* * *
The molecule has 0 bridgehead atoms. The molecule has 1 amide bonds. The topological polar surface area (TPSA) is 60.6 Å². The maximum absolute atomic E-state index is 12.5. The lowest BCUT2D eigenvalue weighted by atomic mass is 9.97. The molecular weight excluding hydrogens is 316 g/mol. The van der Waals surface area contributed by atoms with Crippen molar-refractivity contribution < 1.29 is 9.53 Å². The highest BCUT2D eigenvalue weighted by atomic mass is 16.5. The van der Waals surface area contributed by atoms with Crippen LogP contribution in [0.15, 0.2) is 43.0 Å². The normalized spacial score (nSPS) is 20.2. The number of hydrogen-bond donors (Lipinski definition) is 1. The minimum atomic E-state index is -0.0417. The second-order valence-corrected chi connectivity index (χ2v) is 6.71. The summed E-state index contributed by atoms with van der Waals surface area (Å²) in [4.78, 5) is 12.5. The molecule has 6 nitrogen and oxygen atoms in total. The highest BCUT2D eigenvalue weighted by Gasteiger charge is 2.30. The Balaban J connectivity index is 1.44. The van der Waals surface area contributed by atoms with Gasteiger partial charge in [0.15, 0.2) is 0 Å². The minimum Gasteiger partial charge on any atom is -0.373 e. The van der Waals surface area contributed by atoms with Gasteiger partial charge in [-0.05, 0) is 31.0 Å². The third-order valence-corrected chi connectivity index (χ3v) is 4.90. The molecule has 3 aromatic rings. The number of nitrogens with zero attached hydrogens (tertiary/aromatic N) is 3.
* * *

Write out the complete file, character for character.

The molecule has 0 bridgehead atoms. The molecule has 1 amide bonds. The topological polar surface area (TPSA) is 60.6 Å². The maximum absolute atomic E-state index is 12.5. The lowest BCUT2D eigenvalue weighted by atomic mass is 9.97. The molecular weight excluding hydrogens is 316 g/mol. The van der Waals surface area contributed by atoms with Crippen molar-refractivity contribution < 1.29 is 9.53 Å². The highest BCUT2D eigenvalue weighted by atomic mass is 16.5. The van der Waals surface area contributed by atoms with Crippen LogP contribution in [0.15, 0.2) is 43.0 Å². The normalized spacial score (nSPS) is 20.2. The number of hydrogen-bond donors (Lipinski definition) is 1. The minimum atomic E-state index is -0.0417. The second-order valence-corrected chi connectivity index (χ2v) is 6.71. The summed E-state index contributed by atoms with van der Waals surface area (Å²) in [4.78, 5) is 12.5. The molecule has 6 nitrogen and oxygen atoms in total. The highest BCUT2D eigenvalue weighted by Gasteiger charge is 2.30. The Balaban J connectivity index is 1.44. The van der Waals surface area contributed by atoms with Gasteiger partial charge in [0.15, 0.2) is 0 Å². The minimum Gasteiger partial charge on any atom is -0.373 e. The van der Waals surface area contributed by atoms with Gasteiger partial charge in [-0.05, 0) is 31.0 Å². The third-order valence-corrected chi connectivity index (χ3v) is 4.90. The molecule has 3 aromatic rings. The number of nitrogens with zero attached hydrogens (tertiary/aromatic N) is 3.